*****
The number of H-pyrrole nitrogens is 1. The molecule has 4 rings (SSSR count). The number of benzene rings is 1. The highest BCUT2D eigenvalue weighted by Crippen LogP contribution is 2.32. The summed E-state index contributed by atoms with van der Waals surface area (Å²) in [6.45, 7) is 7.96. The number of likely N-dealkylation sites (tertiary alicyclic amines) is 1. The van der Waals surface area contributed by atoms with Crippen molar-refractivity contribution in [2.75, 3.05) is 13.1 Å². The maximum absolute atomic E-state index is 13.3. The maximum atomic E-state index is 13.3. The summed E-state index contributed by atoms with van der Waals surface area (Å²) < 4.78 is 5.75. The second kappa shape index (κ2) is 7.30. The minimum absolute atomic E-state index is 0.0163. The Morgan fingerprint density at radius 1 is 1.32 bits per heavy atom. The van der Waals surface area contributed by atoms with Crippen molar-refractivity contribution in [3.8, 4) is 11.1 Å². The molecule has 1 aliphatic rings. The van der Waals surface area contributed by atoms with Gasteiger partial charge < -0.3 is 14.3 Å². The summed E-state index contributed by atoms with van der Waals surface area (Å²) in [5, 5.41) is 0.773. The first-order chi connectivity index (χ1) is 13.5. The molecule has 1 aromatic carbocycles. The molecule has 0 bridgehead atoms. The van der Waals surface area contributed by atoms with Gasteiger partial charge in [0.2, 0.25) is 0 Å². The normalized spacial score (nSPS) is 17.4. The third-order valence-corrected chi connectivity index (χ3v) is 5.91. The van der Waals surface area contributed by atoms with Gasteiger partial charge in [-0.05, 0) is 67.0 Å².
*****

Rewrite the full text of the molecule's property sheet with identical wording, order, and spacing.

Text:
The number of H-pyrrole nitrogens is 1. The molecule has 4 rings (SSSR count). The number of benzene rings is 1. The highest BCUT2D eigenvalue weighted by Crippen LogP contribution is 2.32. The summed E-state index contributed by atoms with van der Waals surface area (Å²) in [6.45, 7) is 7.96. The number of likely N-dealkylation sites (tertiary alicyclic amines) is 1. The van der Waals surface area contributed by atoms with Crippen molar-refractivity contribution in [2.75, 3.05) is 13.1 Å². The maximum absolute atomic E-state index is 13.3. The maximum atomic E-state index is 13.3. The summed E-state index contributed by atoms with van der Waals surface area (Å²) < 4.78 is 5.75. The second kappa shape index (κ2) is 7.30. The minimum absolute atomic E-state index is 0.0163. The Morgan fingerprint density at radius 1 is 1.32 bits per heavy atom. The van der Waals surface area contributed by atoms with Crippen molar-refractivity contribution in [3.8, 4) is 11.1 Å². The molecule has 1 aliphatic rings. The van der Waals surface area contributed by atoms with Gasteiger partial charge < -0.3 is 14.3 Å². The summed E-state index contributed by atoms with van der Waals surface area (Å²) in [5, 5.41) is 0.773. The first-order chi connectivity index (χ1) is 13.5. The molecule has 1 aromatic carbocycles. The molecule has 0 bridgehead atoms. The van der Waals surface area contributed by atoms with Gasteiger partial charge in [0.2, 0.25) is 0 Å². The normalized spacial score (nSPS) is 17.4. The third-order valence-corrected chi connectivity index (χ3v) is 5.91. The van der Waals surface area contributed by atoms with Gasteiger partial charge in [-0.05, 0) is 67.0 Å².